Gov. Dannel P. Malloy mixed it up with Joe Scarborough a bit today on MSNBC’s “Morning Joe,” accusing the show of demonizing unions and letting off governors and legislatures who let their states’ finances deteriorate.

“We weren’t demonizing unions here,” Scarborough said, getting prickly as he recounted criticizing Wisconsin Gov. Scott Walker for continuing to attack collective bargaining after unions offered major concessions.

“You did get to that point at the end,” said Malloy, who appeared by satellite from the studios of NBC30 in West Hartford.

But the governor ended his 12-minute conversation on a softer note, pointing out that he and his wife, Cathy, will be meeting Scarborough and co-host Mika Brzezinski at an event at the Hartford Public Library in April. Brzezinski, by the way, sided with Malloy on the demon issue.

Yes, our governor, who loves a good argument, can turn on the charm.

“We’ll see you up there,” Scarborough said, smiling.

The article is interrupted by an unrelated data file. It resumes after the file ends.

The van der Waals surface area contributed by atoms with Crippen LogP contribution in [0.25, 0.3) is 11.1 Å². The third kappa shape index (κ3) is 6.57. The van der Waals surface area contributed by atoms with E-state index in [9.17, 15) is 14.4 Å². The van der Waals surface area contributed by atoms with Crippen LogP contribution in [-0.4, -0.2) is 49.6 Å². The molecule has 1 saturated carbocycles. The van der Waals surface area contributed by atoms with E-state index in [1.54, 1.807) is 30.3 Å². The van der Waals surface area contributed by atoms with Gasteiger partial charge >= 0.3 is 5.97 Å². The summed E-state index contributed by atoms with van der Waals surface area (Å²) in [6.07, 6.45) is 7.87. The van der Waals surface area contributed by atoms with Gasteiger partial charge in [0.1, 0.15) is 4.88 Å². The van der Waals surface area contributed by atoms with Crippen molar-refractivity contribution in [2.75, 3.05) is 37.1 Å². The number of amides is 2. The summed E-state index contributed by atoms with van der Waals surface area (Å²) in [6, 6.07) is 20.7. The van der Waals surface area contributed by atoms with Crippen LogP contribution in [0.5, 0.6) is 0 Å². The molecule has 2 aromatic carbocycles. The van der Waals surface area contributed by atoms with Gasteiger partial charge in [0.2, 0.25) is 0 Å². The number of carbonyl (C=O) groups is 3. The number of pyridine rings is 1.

The show introduced Malloy by playing a clip from earlier in the show of New Jersey Gov. Chris Christie, who panned Malloy’s proposed tax increases and promised he’ll be “waiting for Connecticut jobs at the border.”

“He’s got to read the governor’s owners manual,” Christie said.

Ouch. You don’t think Christie read Malloy’s description of him as “bombastic” in the recent New York Times piece, do you?

Malloy didn’t take the bait, mildly replying that “Chris Christie has to do what’s best for his state, and I have to do what’s best for my state.”

The governor also was greeted with a graphic showing that Connecticut, according to the Tax Foundation, has the 47th worst tax climate, better only than California, New York and, yes, New Jersey.

Scarborugh ended the show by complimenting Malloy: “I learned that governor of Connecticut is a fighter.”

Another panelist, Mark Halperin, approvingly called him “feisty,” maybe as feisty as Christie.

And feisty is good TV.

Avatar photo

Mark PazniokasCapitol Bureau Chief

Mark is the Capitol Bureau Chief and a co-founder of CT Mirror. He is a frequent contributor to WNPR, a former state politics writer for The Hartford Courant and Journal Inquirer, and contributor for The New York Times.

Leave a comment